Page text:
that calm breathing tree.

I hear a dove call Ooo, Ooo, Ooo.
The world is going on as it does
and I must awake tomorrow
to face its consequences.

And the world will go on
as it always does.

Ella Cather-Davis


Sleeping in my Bra

Lately, the quilts have offered
deep cover
from even deeper state.
I slide beneath
tired from shouting to the world
wanting to shut the world out

My feet are trapped
below the weight of wool,
as if toes have been woven
in place, ensnared in the loom
between the yarns
of what is told to us
and the threads
of what we tell ourselves

I lay in wonder
as thoughts shuttle between

the others
the mothers
the ones without mothers
the ones who can’t be mothers

and questions
throttle my throat
lace up my tongue
in these wee hours

Trapped still am I
from keeping anyone safe
from their own demons
their own diseases
their own direction forward
into a world that would easily
let them disappear

Finally, I wake
comforted by tangles
of a bra that serves
as a shield for my sheness
an armor for my soul

like a harness
lifts a heddle
on a wooden loom

my bra boosts
my femaleness
when I do not have the might.

Annette Januzzi Wick (

Cincinnati Poetry Month Daily: Three Marriage Poems by Gerry Grubbs, Karen Jaquish and Dick Westheimer

It is all in the details—not the devil, but the poem. Here are three exquisitely detailed poems about marriage, by Gerry Grubbs, Karen Jaquish and Dick Westheimer that grow in power as they remain intimate and true to the details of daily life.

The Moon Was Full

The moon was full this morning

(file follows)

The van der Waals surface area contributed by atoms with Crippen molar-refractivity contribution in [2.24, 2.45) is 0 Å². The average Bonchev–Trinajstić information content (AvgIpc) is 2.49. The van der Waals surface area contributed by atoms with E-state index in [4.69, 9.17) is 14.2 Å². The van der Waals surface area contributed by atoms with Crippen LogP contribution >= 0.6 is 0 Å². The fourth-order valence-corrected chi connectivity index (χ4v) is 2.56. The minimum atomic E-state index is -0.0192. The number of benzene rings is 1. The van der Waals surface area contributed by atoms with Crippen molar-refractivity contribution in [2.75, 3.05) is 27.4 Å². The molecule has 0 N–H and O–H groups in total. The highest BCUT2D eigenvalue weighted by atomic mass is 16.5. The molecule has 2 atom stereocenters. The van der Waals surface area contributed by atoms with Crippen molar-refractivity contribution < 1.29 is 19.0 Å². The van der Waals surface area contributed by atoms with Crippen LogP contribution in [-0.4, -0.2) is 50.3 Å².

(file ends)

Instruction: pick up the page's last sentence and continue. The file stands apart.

So let me say I thought about you
Shining in our bed
The quilts
Handmade by hands like yours
Loving and unafraid of each stitch
You bring together lost and desperate
Scraps of fabric because you love
Giving life to torn things
And so I rise in this darkness
Leaving your warm body
To sleep
To rest from your tasks
As I wander from room to room
Following the full moon
Grateful for the pale blue light that falls
Grateful for the breath that rises
And falls
From your moonlit body

2/14/17 for Mary

Gerry Grubbs is a North Avondale poet and lawyer. You can find more of his work at Dos Madres Press which was recently praised in CityBeat’s Best Of Issue



I prize your hands.
Lightly calloused tips live
above steadfast fingers.
A crippled nail in the middle
reflects that project you were
determined to finish.

Builder of fifty foot towers,
straight-leg tables, sandbox
castles, your touch traces
our child’s laugh on
Sunday mornings.

During the ice storm of ’76,
the sky was lit up like
London during the blitz.
While I watched transformers
flare and sputter,

you crawled along the garage roof,
and with bare hands, shook
the wires free of ice.
Our power stayed on
as other houses fell,
one by one, to darkness.

Tonight your right hand
rests on my thigh carefully
pressing me back
to earth.

Once when we were new,
Your fingers ran lightly
Along my nyloned calf.
It was the first time
I became beautiful.

Karen I. Jaquish, Milford Ohio.
First published in the Clarion, Sinclair College, Dayton Ohio, 1988.


Kale for Breakfast

Like a sparrow dipped in raspberry juice
a purple finch, high on a not-yet-budding ash

The finch and I alight
between winter and spring.
Snow showers dust blue spruce boughs.

Gingerly, I walk the spring-soaked garden path
I note the broccoli seedlings
weathered last night’s freeze.

The over-wintered curly leafed kale